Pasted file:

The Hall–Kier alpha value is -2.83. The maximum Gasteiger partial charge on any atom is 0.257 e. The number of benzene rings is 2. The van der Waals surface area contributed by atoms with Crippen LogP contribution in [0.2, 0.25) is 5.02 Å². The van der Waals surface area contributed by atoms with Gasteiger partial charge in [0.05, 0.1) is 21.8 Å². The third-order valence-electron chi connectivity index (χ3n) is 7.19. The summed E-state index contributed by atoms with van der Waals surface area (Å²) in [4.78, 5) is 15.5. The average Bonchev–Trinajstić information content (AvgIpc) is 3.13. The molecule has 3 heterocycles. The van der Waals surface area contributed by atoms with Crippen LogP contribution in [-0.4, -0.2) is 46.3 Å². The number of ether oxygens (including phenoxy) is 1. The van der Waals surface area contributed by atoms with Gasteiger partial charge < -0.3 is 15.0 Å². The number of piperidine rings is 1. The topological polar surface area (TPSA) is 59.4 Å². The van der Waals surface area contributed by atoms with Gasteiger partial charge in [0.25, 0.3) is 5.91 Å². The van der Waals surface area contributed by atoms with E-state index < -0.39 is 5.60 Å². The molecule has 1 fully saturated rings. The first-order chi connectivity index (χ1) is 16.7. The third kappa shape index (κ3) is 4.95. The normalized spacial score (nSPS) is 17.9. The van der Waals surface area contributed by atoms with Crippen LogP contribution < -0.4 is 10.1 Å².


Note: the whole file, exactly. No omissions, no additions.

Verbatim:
The Hall–Kier alpha value is -2.83. The maximum Gasteiger partial charge on any atom is 0.257 e. The number of benzene rings is 2. The van der Waals surface area contributed by atoms with Crippen LogP contribution in [0.2, 0.25) is 5.02 Å². The van der Waals surface area contributed by atoms with Gasteiger partial charge in [0.05, 0.1) is 21.8 Å². The third-order valence-electron chi connectivity index (χ3n) is 7.19. The summed E-state index contributed by atoms with van der Waals surface area (Å²) in [4.78, 5) is 15.5. The average Bonchev–Trinajstić information content (AvgIpc) is 3.13. The molecule has 3 heterocycles. The van der Waals surface area contributed by atoms with Crippen LogP contribution in [-0.4, -0.2) is 46.3 Å². The number of ether oxygens (including phenoxy) is 1. The van der Waals surface area contributed by atoms with Gasteiger partial charge < -0.3 is 15.0 Å². The number of piperidine rings is 1. The topological polar surface area (TPSA) is 59.4 Å². The van der Waals surface area contributed by atoms with Gasteiger partial charge in [0.25, 0.3) is 5.91 Å². The van der Waals surface area contributed by atoms with E-state index < -0.39 is 5.60 Å². The molecule has 1 fully saturated rings. The first-order chi connectivity index (χ1) is 16.7. The third kappa shape index (κ3) is 4.95. The normalized spacial score (nSPS) is 17.9. The van der Waals surface area contributed by atoms with Crippen LogP contribution < -0.4 is 10.1 Å².